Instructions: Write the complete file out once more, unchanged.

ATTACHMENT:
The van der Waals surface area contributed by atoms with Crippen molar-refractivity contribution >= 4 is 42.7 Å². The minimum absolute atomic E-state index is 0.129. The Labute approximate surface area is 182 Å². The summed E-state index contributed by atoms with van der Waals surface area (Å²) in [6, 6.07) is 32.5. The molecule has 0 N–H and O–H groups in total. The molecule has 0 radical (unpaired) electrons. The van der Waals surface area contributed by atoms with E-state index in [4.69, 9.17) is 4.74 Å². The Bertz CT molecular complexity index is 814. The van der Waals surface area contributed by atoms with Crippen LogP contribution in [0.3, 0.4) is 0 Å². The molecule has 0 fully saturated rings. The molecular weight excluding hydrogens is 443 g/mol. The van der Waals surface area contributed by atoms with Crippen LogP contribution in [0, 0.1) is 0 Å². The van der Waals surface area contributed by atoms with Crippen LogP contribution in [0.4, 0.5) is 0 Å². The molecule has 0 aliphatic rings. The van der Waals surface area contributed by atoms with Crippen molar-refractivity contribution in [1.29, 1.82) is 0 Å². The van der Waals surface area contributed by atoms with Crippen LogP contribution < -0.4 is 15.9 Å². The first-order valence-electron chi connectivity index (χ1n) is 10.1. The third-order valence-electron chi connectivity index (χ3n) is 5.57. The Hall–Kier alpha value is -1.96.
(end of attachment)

The van der Waals surface area contributed by atoms with Crippen molar-refractivity contribution >= 4 is 42.7 Å². The minimum absolute atomic E-state index is 0.129. The Labute approximate surface area is 182 Å². The summed E-state index contributed by atoms with van der Waals surface area (Å²) in [6, 6.07) is 32.5. The molecule has 0 N–H and O–H groups in total. The molecule has 0 radical (unpaired) electrons. The van der Waals surface area contributed by atoms with E-state index in [4.69, 9.17) is 4.74 Å². The Bertz CT molecular complexity index is 814. The van der Waals surface area contributed by atoms with Crippen LogP contribution in [0.3, 0.4) is 0 Å². The molecule has 0 fully saturated rings. The molecular weight excluding hydrogens is 443 g/mol. The van der Waals surface area contributed by atoms with Crippen LogP contribution in [0, 0.1) is 0 Å². The van der Waals surface area contributed by atoms with Crippen LogP contribution in [0.4, 0.5) is 0 Å². The molecule has 0 aliphatic rings. The van der Waals surface area contributed by atoms with Crippen molar-refractivity contribution in [1.29, 1.82) is 0 Å². The van der Waals surface area contributed by atoms with Crippen LogP contribution < -0.4 is 15.9 Å². The first-order valence-electron chi connectivity index (χ1n) is 10.1. The third-order valence-electron chi connectivity index (χ3n) is 5.57. The Hall–Kier alpha value is -1.96.